Slide 1: How should I prepare the patient? After obtaining informed consent, position the patient in either the seated or lateral recumbent positions. TIP! Flexion of the hips up to the abdomen combined with tucking the chin down onto the chest, enlarges the intervertebral space, making LP easier to accomplish.
Slide 2: Step 1. Identify the midline. Place the transducer in a transverse orientation. Slide the probe superiorly until the spinous process is identified. Graphic showing identification of midline of spinous process. The bone is hyperechoic (white) with a shadow (black) behind it.
Use a marking pen to mark the center of the spinous process. Repeat at multiple levels to define the midline of the spine. Once the midline is identified, rotate the transducer into a longitudinal orientation aligned with the sagittal plane.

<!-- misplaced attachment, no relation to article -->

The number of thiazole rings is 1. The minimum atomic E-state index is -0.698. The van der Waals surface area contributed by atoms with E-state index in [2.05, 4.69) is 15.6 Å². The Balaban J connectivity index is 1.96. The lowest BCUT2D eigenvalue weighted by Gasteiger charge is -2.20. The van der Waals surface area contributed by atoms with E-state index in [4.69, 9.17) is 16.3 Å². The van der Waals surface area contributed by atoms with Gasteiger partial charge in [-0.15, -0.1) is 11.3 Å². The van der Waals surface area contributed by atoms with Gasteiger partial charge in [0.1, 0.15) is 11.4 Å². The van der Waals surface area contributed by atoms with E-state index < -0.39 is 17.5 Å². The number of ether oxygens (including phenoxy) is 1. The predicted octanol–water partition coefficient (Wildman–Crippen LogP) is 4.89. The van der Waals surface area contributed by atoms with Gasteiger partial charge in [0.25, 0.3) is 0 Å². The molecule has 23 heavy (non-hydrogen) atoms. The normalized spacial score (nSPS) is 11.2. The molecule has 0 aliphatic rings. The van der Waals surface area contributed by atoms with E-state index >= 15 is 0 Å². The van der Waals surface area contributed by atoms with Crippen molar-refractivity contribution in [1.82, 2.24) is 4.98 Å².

Slide 3: Step 2. Identify the interspace level. The superior and inferior spinous process are visible. The ligamentum flavum may also be visible as a hyperechoic horizontal line. Identify and mark the space directly between two spinous processes. Compare L3/4 and L4/5 to see if one space is larger than the other; you can mark both sites. Measure the distance to the ligamentum flavum to estimate how far the needle will have to pass.
Slide 4: Step 3. Perform the LP. By marking the skin in the transverse and longitudinal axes you should have formed an X at the Perfect site for needle entry. Now preform the LP as you normally would, with the needle inserted at the site identified and directed towards the umbilicus.
Summary. POCUS improves the patient experience, speed, and success rate of LP. POCUS is used to mark the spinous anatomy to facilitate LP. Two ultrasound views are obtained in perpendicular planes: transverse – identify the spinous processes to mark the midline; longitudinal – identify spinous processes to find the proper interspace. LP is performed using standard sterile technique.
Tags: LP, lumbar puncture, POCUS